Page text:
Though many of Big Water’s acquisitions have been in small boroughs and towns, there will be tremendous consequences if the sales of CWA and the sprawling BCWSA go through. Some organizers have noted recent visits by Aqua representatives to Philadelphia’s city council offices and wonder if the Philadelphia Water Department, Pennsylvania’s largest system, is next on the docket.

Kevin Davis (whose name has been changed) has worked at BCWSA for over a dozen years and has two young kids. He told me he looked forward to what he hoped would be a long career. “I just always took for granted that my job would be secure and my future would be secure,” he said. Stability is the main thing that he and his coworkers have wanted from their jobs. “We’re not going to get rich here. I’m up to my shoulder sometimes in rags, digging deep into a pump, pulling stuff out. It’s not glamorous, but it’s stable. And everyone—everyone—agrees that having some sort of corporate entity come in here, it would be bad news.”


Pennsylvania’s ever-shifting political lines have made the state a focal point for strategists. This year’s elections include a populist Democratic nominee for the Senate and a far-right Republican running in a tight race for governor. Much of southeastern Pennsylvania, where water and wastewater privatization is currently concentrated, is traditionally Republican territory. But many of the counties in the region voted Democratic in the last few presidential elections.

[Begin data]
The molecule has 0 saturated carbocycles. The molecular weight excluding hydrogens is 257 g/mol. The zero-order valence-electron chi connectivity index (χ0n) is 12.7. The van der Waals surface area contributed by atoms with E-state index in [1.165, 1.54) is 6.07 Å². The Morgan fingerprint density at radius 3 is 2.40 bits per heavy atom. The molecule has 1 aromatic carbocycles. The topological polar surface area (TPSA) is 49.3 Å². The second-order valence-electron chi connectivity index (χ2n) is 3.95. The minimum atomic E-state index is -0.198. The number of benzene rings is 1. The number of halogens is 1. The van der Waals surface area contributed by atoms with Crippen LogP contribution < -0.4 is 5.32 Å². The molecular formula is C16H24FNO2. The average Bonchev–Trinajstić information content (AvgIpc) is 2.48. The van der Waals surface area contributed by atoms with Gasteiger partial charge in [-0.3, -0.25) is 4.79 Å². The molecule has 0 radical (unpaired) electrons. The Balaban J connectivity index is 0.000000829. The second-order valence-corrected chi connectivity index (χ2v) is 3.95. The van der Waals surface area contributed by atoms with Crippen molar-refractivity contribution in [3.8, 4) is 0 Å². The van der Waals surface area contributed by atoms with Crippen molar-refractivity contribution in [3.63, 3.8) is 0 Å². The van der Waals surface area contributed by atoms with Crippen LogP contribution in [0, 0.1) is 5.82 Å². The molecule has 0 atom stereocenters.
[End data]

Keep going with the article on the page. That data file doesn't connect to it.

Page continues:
The politics of the few dozen Pennsylvania water organizers that I met stretch across party lines. Cooper and Greek are both registered Republicans, but as Cooper told me, he now just votes for “the best candidate.” Margo Woodacre, a retired teacher who started the group Keep Water Affordable in New Garden Township, was briefly a Republican state senator in Delaware but has since changed party affiliations. Meanwhile, McMahon is a socialist, and Smith is a Bernie Sanders supporter. As we walked by her car earlier this spring, Smith pointed to its bumper, plastered with stickers for Bernie, Medicare for All, and an assortment of other left causes. “I’m not trying to be a cliché,” she said. “But it’s a bit of a cliché.”

Among the many new organizers, everyone seemed to note the ease of working across the binary of the political parties. As McMahon put it: “We had Trump voters collecting petition signatures next to me, and I was saying, ‘I am a socialist, by the way.’ We were all fighting this corporate takeover.”

Organizing against water privatization is not going to cover over this country’s political divides. Nor does it offer a shortcut to building a mass working-class politics. Challenging multibillion-dollar companies will also never be easy, but it does present an opportunity to link the growing disaffection with corporations and with the country’s two main parties to concrete steps forward.

Demands that run along a top-versus-bottom axis rather than a left-versus-right axis can provide political inroads. As Catherine Miller, who leads CWA’s anti-privatization campaign, told me, “This really is a nonpartisan issue. It’s more like public good versus corporate greed.”